How do different generations understand the main thrust of the Bible? Is this at the heart of any disagreements they may have about how to engage in Christian ministry?
McKnight, Scot. Kingdom Conspiracy: Returning to the Radical Mission of the Local Church. Grand Rapids: Baker Publishing Brazos Press, 2014. Kindle Electronic Edition.
Chapter 3, “Tell Me the Kingdom Story.” pp. 21-41
McKnight now views the goal of the Church as telling the story of the kingdom, what the Bible says. It is this telling of the story that will make sense of the world. “For the Pleated Pants approach to the kingdom, since it focuses on the redemptive rule dynamic, the Bible’s central story is about individual persons whose crisis is their sin and its consequences, and the resolution is the atoning work of Christ that both ends the consequences of their sins and offers them a new life and hope for the kingdom” (McKnight 2014, 21). On the other hand, “The Skinny Jeans story is about participating in the direction of our world by lending a hand so the world will become a better place” (McKnight 2014).
McKnight suggests that to find the role of the Church, we do well to ask what we should consider with Jesus as the King who is the answer (McKnight 2014, 22). He then states that he considers the Bible to be the authority but to be largely ignored.
McKnight then considers two “stories” within the greater Kingdom story of the Bible. First, one he calls C-F-R-C (McKnight 2014, 23). The Bible describes the world in terms of Creation, Fall, Redemption, Consummation. Unfortunately, this pattern can tend to become man-centered, with the reader picking and choosing which passages are individually relevant (McKnight 2014, 25). Because of this bias, McKnight refocuses the story by citing N.T. Wright (McKnight 2014, 26). After a brief excursus suggesting the asking of questions to see how God rescues his people, McKnight calls for what he names the A-B-A1 approach (McKnight 2014, 27). This begins with “Plan A” where “God rules the world through his elected people, but God is the one and only King” (McKnight 2014, 28). In Plan B, since humans have stolen God’s glory and been forgiven (McKnight 2014, 29), God gives his people a human king (McKnight 2014, 30). The story moves on to a revised Plan A where Jesus brings God’s rule again 9McKnight 2014, 33). McKnight sees this rule of Jesus as a very new thing, involving many changes from the historic Israel (McKnight 2014, 35).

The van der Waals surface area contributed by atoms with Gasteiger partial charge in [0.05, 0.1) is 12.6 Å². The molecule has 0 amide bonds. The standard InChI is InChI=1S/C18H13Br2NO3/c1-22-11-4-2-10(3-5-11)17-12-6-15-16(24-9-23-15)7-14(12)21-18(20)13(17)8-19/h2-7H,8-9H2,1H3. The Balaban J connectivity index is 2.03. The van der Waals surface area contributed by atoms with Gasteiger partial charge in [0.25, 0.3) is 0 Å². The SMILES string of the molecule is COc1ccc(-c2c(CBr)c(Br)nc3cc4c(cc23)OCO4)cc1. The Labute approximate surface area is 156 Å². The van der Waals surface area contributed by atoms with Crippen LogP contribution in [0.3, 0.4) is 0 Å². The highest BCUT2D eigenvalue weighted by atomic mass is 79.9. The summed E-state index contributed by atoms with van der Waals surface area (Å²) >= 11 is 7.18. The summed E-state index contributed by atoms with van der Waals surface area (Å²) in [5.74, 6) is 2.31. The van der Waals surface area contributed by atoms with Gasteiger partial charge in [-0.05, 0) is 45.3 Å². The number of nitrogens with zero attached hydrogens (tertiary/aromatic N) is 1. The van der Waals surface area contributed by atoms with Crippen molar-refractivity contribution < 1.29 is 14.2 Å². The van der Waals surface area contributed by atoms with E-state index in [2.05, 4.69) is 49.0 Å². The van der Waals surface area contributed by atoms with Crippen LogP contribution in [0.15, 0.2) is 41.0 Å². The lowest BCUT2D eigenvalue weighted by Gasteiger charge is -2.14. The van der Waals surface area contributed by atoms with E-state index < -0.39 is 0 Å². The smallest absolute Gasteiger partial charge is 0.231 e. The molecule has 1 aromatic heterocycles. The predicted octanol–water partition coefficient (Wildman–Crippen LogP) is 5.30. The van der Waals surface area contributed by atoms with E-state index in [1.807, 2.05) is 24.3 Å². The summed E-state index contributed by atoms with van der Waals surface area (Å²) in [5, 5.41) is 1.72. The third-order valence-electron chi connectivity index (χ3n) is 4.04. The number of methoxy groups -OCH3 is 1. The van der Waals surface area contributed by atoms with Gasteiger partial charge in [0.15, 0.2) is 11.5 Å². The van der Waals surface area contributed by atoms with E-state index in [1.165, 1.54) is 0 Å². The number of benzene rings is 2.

McKnight now moves into a discussion of our entrance into that kingdom mission. Conversion and discipleship, which he discusses as valuable, are only a part of the mission (McKnight 2014, 36). he wishes us to look to an eschatological hope (McKnight 2014, 39) as the hope for future perfection.